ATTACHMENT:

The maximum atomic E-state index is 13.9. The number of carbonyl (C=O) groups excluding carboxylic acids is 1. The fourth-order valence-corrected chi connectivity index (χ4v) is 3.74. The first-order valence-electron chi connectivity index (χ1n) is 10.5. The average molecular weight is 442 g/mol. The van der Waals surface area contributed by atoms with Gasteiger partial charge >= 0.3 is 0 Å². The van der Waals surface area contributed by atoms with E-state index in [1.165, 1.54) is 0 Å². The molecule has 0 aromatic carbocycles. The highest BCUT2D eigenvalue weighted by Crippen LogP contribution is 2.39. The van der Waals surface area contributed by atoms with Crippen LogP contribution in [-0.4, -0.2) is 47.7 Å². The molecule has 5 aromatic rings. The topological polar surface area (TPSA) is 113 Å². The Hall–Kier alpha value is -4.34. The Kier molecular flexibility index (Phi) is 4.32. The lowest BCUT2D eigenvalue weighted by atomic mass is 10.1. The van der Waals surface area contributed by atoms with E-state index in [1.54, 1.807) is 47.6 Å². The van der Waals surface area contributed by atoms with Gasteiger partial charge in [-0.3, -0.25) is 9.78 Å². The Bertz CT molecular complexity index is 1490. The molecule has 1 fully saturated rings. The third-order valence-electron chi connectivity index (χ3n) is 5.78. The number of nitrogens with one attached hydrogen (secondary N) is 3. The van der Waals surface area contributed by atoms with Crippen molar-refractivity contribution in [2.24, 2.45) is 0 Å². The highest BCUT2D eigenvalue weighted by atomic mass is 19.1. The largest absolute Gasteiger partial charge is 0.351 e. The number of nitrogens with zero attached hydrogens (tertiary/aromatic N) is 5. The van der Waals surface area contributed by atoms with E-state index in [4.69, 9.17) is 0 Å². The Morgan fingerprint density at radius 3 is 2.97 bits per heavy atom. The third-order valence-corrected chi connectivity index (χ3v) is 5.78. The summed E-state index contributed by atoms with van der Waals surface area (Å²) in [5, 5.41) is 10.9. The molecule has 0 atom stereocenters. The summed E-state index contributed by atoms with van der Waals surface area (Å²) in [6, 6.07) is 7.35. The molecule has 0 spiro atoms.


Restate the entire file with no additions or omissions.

The maximum atomic E-state index is 13.9. The number of carbonyl (C=O) groups excluding carboxylic acids is 1. The fourth-order valence-corrected chi connectivity index (χ4v) is 3.74. The first-order valence-electron chi connectivity index (χ1n) is 10.5. The average molecular weight is 442 g/mol. The van der Waals surface area contributed by atoms with Gasteiger partial charge >= 0.3 is 0 Å². The van der Waals surface area contributed by atoms with E-state index in [1.165, 1.54) is 0 Å². The molecule has 0 aromatic carbocycles. The highest BCUT2D eigenvalue weighted by Crippen LogP contribution is 2.39. The van der Waals surface area contributed by atoms with Crippen LogP contribution in [-0.4, -0.2) is 47.7 Å². The molecule has 5 aromatic rings. The topological polar surface area (TPSA) is 113 Å². The Hall–Kier alpha value is -4.34. The Kier molecular flexibility index (Phi) is 4.32. The lowest BCUT2D eigenvalue weighted by atomic mass is 10.1. The van der Waals surface area contributed by atoms with E-state index in [1.54, 1.807) is 47.6 Å². The van der Waals surface area contributed by atoms with Gasteiger partial charge in [-0.3, -0.25) is 9.78 Å². The Bertz CT molecular complexity index is 1490. The molecule has 1 fully saturated rings. The third-order valence-electron chi connectivity index (χ3n) is 5.78. The number of nitrogens with one attached hydrogen (secondary N) is 3. The van der Waals surface area contributed by atoms with Crippen molar-refractivity contribution in [2.24, 2.45) is 0 Å². The highest BCUT2D eigenvalue weighted by atomic mass is 19.1. The largest absolute Gasteiger partial charge is 0.351 e. The number of nitrogens with zero attached hydrogens (tertiary/aromatic N) is 5. The van der Waals surface area contributed by atoms with E-state index in [4.69, 9.17) is 0 Å². The Morgan fingerprint density at radius 3 is 2.97 bits per heavy atom. The third-order valence-corrected chi connectivity index (χ3v) is 5.78. The summed E-state index contributed by atoms with van der Waals surface area (Å²) in [5, 5.41) is 10.9. The molecule has 0 atom stereocenters. The summed E-state index contributed by atoms with van der Waals surface area (Å²) in [6, 6.07) is 7.35. The molecule has 0 spiro atoms.